• And people whose votes are influenced by attack/hate ads don’t want to admit it to pollsters, may not even realize it, but still want to cover their tracks and say “not sure yet”.

    • wishful thinking on your part, my take is people are getting more and more fed up with Harper and his crew and by 2015 it will be anyone but Harper.

  2. Pollsters have to start using Big Data just like Obama’s campaign did (and political parties increasingly do).

    Obama’s campaign pretty much had a profile of every voter individually, figured out how each individual voter was likely to vote, which were persuadable, and then devised means of persuading them.

    Obama’s campaign changed the composition of the voting population twice, by using A/B testing to figure out what methods of persuasion worked best.

    Standard polling and surveys and censuses are archaic outdated technologies.

    The digital footprint/profile a person leaves is a more accurate indication of how they will vote than an answer to a stupid question on a poll, survey, or census.

    Basically, political Big Data now is trending towards subliminal push persuasion on an individual basis, where Obama’s Big Data team was the state-of-the-art. Knowing how to use data trumped all the money the Republicans spent.

    Social science is undergoing a revolution in the “private” sector and in the “political” sector that the “academic” and the “media” sectors are still mostly completely missing.

    This is emerging reality, whether one likes it or not, or whether one approves of it or not. It is dangerous to deny reality. Those who know how to use Big Data will beat those who use “slow” and increasingly “unreliable” data of polls, surveys, and census.

    If you wanted to know the population of the United States on election day. Who would be most likely to give the most accurate answer if you asked them. The US Census Bureau or the Obama Big Data Team or Google’s CEO or perhaps one of the private Big Data corps who re-sell data.

    It is why the long form census debate is so silly. It just demonstrate that the Canadian media and many of our politicians don’t understand that one is now essentially flying blind unless our public institutions and academia learn to use Big Data the way the private sector and the best run political campaigns are now using it.

    It may not be the future you (or I) approve of, but it is likely the future we are going to. have.

    Anonymity in the future means providing a completely bland digital profile to the world, which is difficult to do. The state will view you as an enemy of the state if you try becoming one of Max Headroom’s “blanks”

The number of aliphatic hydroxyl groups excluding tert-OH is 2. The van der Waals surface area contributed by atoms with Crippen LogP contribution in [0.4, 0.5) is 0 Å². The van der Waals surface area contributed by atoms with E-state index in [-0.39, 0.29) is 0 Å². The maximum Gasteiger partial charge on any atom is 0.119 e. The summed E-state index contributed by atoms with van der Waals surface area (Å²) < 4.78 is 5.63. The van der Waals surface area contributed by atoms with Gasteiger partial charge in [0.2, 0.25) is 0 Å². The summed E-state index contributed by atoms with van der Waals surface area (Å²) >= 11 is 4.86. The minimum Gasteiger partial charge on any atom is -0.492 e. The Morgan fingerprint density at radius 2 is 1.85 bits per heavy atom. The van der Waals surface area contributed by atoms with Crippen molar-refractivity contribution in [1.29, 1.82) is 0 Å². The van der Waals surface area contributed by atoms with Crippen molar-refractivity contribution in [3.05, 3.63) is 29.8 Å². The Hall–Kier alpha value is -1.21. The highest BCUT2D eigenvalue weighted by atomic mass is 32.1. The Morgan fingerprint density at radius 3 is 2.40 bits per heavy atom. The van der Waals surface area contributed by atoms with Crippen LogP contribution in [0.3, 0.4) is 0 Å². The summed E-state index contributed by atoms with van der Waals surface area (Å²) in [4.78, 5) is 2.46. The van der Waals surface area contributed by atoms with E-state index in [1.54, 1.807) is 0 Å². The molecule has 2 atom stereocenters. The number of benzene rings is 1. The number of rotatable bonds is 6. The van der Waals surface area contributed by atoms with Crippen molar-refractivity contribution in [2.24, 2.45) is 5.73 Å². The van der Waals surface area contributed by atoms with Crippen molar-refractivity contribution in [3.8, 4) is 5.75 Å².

3. “I think people are going to re-examine the truthfulness of polls,” Premier Christy Clark said shortly after learning her party would form the next B.C. government.
    Great, Clark starts off with another piece of disingenuous claptrap. There is nothing wrong with polls in general, and the polling industry has never proposed that their results supplant the election itself.
    OTOH, I’ve started to wonder why the polling industry doesn’t do some follow-up polling, ask questions such as “Before the election, which party were you indicating that you would support?” and then “How did you actually vote?”

    • When the polls consistently are off from the actual results by double digits, there is something wrong with the polls. This wasn’t even close to what the pollsters came up with.

      Using something that’s been proven to be wildly wrong for multiple elections in a row as a prediction mechanism is foolish at best. Knowing how wrong they are, the polls have no value whatsoever for anything except giving pundits something to talk about.

    • If they can get anyone to answer the phone.Our answer the questions.
      Polls depends on some basic assumptions, from which the samples are designed and the results interpreted. How else can you extrapolate the thoughts of 3 million people from maybe a thousand. If you are right about your assumptions the sample can be small. And the sampling cheap. they obviously are wrong in their basic assumptions.
      The only thing that the pollsters got right was a current of discontent. Their mistake was to translate that into voting preferences.

  4. LOL.. gotta love that Hamish guy.. “The polls in Alberta were accurate.. right up to the point where it was shown they absolutely weren’t.”

    And what’s your proof, Mr. Telford? The polls you say? Hmmmm…